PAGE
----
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Bullet Points: Oh-just-shut-up edition
A.I. is a bullshit generator. Conservatives aren't being barred from APSA. and pronatalism is still a pretend-crisis.
Today’s newsletter is another notes-and-commentary edition. It covers three recent articles that annoyed me enough to merit a proper rant.
I’ll be back later this week with a proper essay from the history-of-the-digital-future project. And I’m halfway through the Elon Musk biography. I'll share notes when I’m done.
(1) “We gave a profession of bullshit generators access to GPT-4. You won’t believe what happened next.”
There’s something darkly funny in Ethan Mollick’s latest post about the bright business-future of generative AI. Mollick (and coauthors) has a new working paper, based on a large-scale research collaboration with Boston Consulting Group (BCG). Here’s his summary of the findings: “A lot of people have been asking if AI is really a big deal for the future of work. We have a new paper that strongly suggests the answer is YES.”
Ethan Mollick teaches entrepreneurship at Wharton. It shows. He produces serious, methodologically-sound research. And he never comes within a mile of examining the social assumptions that his research is grounded in. Anytime he engages with A.I. criticism, it comes across like “Boo-urns.”
In the working paper, Mollick and his team randomly assigned consultants at BCG to have access/no access to GPT-4. And then they compared the consultants productivity across a range of tasks. What sort of tasks, you ask? Well, all sorts of serious-consultant-tasks, such as:
creative tasks (“Propose at least 10 ideas for a new shoe targeting an underserved market or sport.”), analytical tasks (“Segment the footwear industry market based on users.”), writing and marketing tasks (“Draft a press release marketing copy for your product.”), and persuasiveness tasks (“Pen an inspirational memo to employees detailing why your product would outshine competitors.”).
Mollick and his coauthors find that GPT-4 improves consultant productivity and work quality on all these tasks. The gains were strongest for the low-performers. But, also, he writes that AI is a “jagged frontier” — the technology excels at some tasks, is terrible at others, and it requires significant expertise to differentiate between the two. To Mollick, this means that (1) the business opportunities are phenomenal and (2) the people who get rich will be the first-movers who really develop their skills in this grand new landscape.
And, I mean… sure? One could read the findings that way.
But an alternate reading would be something like “hey! I hear you think A.I. is a bullshit generator. Well, we gave a whole profession of bullshit generators access to A.I., and you’ll never believe how much more productive they became at generating bullshit! This is such a big deal for the Future of Work!”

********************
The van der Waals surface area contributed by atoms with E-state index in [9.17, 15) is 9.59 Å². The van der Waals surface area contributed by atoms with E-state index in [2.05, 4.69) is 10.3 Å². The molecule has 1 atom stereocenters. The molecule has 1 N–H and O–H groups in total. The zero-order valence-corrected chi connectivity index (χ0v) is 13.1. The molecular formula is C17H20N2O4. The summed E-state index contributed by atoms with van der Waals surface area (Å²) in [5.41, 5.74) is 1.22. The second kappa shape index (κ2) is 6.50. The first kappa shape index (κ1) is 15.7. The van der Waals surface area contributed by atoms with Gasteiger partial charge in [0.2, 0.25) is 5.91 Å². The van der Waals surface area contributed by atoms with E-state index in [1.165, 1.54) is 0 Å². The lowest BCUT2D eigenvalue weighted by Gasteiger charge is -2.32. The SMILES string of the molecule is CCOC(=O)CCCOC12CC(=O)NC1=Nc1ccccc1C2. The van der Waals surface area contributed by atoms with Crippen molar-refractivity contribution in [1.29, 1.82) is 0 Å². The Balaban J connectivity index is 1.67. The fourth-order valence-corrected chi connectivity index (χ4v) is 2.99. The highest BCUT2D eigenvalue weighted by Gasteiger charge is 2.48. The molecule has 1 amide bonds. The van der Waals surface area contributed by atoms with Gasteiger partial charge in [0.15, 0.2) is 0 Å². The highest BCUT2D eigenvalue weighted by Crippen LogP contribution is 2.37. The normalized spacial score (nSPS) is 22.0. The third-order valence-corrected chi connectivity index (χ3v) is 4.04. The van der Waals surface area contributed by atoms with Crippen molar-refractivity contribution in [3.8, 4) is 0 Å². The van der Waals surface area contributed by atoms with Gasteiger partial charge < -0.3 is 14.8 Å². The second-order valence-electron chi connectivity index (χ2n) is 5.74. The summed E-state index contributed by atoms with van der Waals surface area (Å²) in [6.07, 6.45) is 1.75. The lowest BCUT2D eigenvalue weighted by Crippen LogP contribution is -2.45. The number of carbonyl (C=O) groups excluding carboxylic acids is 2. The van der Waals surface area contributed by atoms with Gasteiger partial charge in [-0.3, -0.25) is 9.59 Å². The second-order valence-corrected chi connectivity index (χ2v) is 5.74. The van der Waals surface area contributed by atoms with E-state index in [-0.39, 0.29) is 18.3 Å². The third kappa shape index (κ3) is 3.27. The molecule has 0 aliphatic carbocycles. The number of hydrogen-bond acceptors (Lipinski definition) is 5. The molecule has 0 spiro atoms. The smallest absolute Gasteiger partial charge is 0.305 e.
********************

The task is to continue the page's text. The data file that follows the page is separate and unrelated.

Back in May, Ted Chiang wrote a piece titled “Will A.I. Become the New McKinsey.” It’s probably the finest piece of critical writing about the near-term trajectory of A.I. that I have seen. It’s like Mollick read the piece and said “Yes, it will, isn’t that fantastic?!?”
Mollick, in other words, is playing to a very particular audience. If your students are paying to get a credential from Wharton, then “becoming the new McKinsey” is a huge market opportunity. If A.I. can help you become the very best McKinsey employee you can be, then A.I. is extremely well-aligned with your narrow learning objectives.
The broader problem with his “jagged frontier” metaphor is that we know a thing or two about how that jagged frontier will be colonized. Under prevailing conditions, the A.I. future is going to be driven by three forces:
Silicon Valley pitch decks that overpromise and underdeliver. This is the gospel of startup culture. Create a “minimum viable product.” Make a ton of mistakes, constantly pivot, and try to find a market segment that will grow. Ignore existing regulations, break all the rules. We’re building the future here. All the great businesses did a little creative accounting when they were getting started.
Cost-cutting efforts among existing industries. We’re already seeing this in journalism, just like absolutely every critic predicted. Generative AI cannot, today, come close to producing replacement-rate journalism. But plenty of shoddy media organizations are deploying it anyway because (a) it saves money and (b) C-suite executives believe it will surely get better soon.
Chasing large-dollar government and legacy industrial contracts. The startup ecosystem is judged on nothing but potential. It’s vibes. The actual money for most of tech has been in SaaS (software as a service). The big financial upside for AI companies is going to come through locking in long-term service contracts with government agencies and legacy industries. There, once again, all the incentives point toward overpromising and underdelivering.
I wrote about this back in April (Two Failure Modes of Emerging Technologies). I’m not worried about an A.I. apocalypse. (Mollick and I have that in common.) I’m worried that we’re going to start relying on A.I. for a bunch of critical functions where the technology simply isn’t as good as entrepreneurs claim. And we’re going to make those mistakes because all the macro incentives for entrepreneurs are to exaggerate what the technology can do, insist that it is on the verge of a breakthrough, and bully their way toward financial rewards. This is exactly what happened during the “Big Data” hype cycle. The people who got rich from that hype cycle are the same people propping up the Generative A.I. hype cycle. It won’t go better this time. The incentives all push in the direction of privatizing the rewards and socializing the risks.
I guess you could call this a “jagged frontier” if you want. But where Ethan Mollick looks at it and says “look at all the individual opportunities to get rich, I look at it and say “look at all the societal problems that are sure to be created if we leave entrepreneurs unattended at the wheel.”
It sure would be great if our future-titans-of-industry devoted a little more classroom hours to thinking about the social consequences of McKinsey though. At least then they would have a clue what the critics are warning people about.
(2) On the Claremont Institute at APSA: good riddance.
Robert Maranto wrote an opinion piece for The Hill earlier this month, titled “I’m a conservative. Is there still a place for me in the field of political science?” The tone of the piece is as whiny as the headline. And it takes him eleven paragraphs to get to the point: he wants APSA to bring back the Claremont Institute.
In 2021, activist threats of violence led the APSA annual conference, at the last minute, to move online its 10 panels involving the right-wing Claremont Institute, because of Claremont’s association with John Eastman. (…) Rather than hold its panels online, Claremont pulled out altogether, which seemed to be what some wanted.